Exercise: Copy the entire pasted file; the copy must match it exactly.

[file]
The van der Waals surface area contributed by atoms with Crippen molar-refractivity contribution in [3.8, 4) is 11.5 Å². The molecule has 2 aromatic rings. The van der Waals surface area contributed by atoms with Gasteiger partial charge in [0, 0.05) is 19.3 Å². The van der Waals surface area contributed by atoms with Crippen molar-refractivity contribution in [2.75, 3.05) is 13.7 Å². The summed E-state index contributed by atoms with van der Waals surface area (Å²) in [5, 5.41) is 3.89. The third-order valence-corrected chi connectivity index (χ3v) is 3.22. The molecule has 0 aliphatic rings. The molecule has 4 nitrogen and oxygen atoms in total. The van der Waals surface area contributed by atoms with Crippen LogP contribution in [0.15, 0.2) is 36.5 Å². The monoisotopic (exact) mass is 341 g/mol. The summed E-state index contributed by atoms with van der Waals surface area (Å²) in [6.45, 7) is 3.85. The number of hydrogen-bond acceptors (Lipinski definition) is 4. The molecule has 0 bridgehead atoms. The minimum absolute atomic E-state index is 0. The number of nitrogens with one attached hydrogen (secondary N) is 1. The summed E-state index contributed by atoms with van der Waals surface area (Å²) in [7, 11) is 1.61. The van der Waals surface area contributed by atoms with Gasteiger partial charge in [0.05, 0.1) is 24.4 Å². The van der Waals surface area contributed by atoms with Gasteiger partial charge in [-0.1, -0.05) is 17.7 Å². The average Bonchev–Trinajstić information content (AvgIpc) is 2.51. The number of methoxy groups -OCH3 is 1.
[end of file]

The van der Waals surface area contributed by atoms with Crippen molar-refractivity contribution in [3.8, 4) is 11.5 Å². The molecule has 2 aromatic rings. The van der Waals surface area contributed by atoms with Gasteiger partial charge in [0, 0.05) is 19.3 Å². The van der Waals surface area contributed by atoms with Crippen molar-refractivity contribution in [2.75, 3.05) is 13.7 Å². The summed E-state index contributed by atoms with van der Waals surface area (Å²) in [5, 5.41) is 3.89. The third-order valence-corrected chi connectivity index (χ3v) is 3.22. The molecule has 0 aliphatic rings. The molecule has 4 nitrogen and oxygen atoms in total. The van der Waals surface area contributed by atoms with Crippen LogP contribution in [0.15, 0.2) is 36.5 Å². The monoisotopic (exact) mass is 341 g/mol. The summed E-state index contributed by atoms with van der Waals surface area (Å²) in [6.45, 7) is 3.85. The number of hydrogen-bond acceptors (Lipinski definition) is 4. The molecule has 0 bridgehead atoms. The minimum absolute atomic E-state index is 0. The number of nitrogens with one attached hydrogen (secondary N) is 1. The summed E-state index contributed by atoms with van der Waals surface area (Å²) in [7, 11) is 1.61. The van der Waals surface area contributed by atoms with Gasteiger partial charge in [0.05, 0.1) is 24.4 Å². The van der Waals surface area contributed by atoms with Gasteiger partial charge in [-0.1, -0.05) is 17.7 Å². The average Bonchev–Trinajstić information content (AvgIpc) is 2.51. The number of methoxy groups -OCH3 is 1.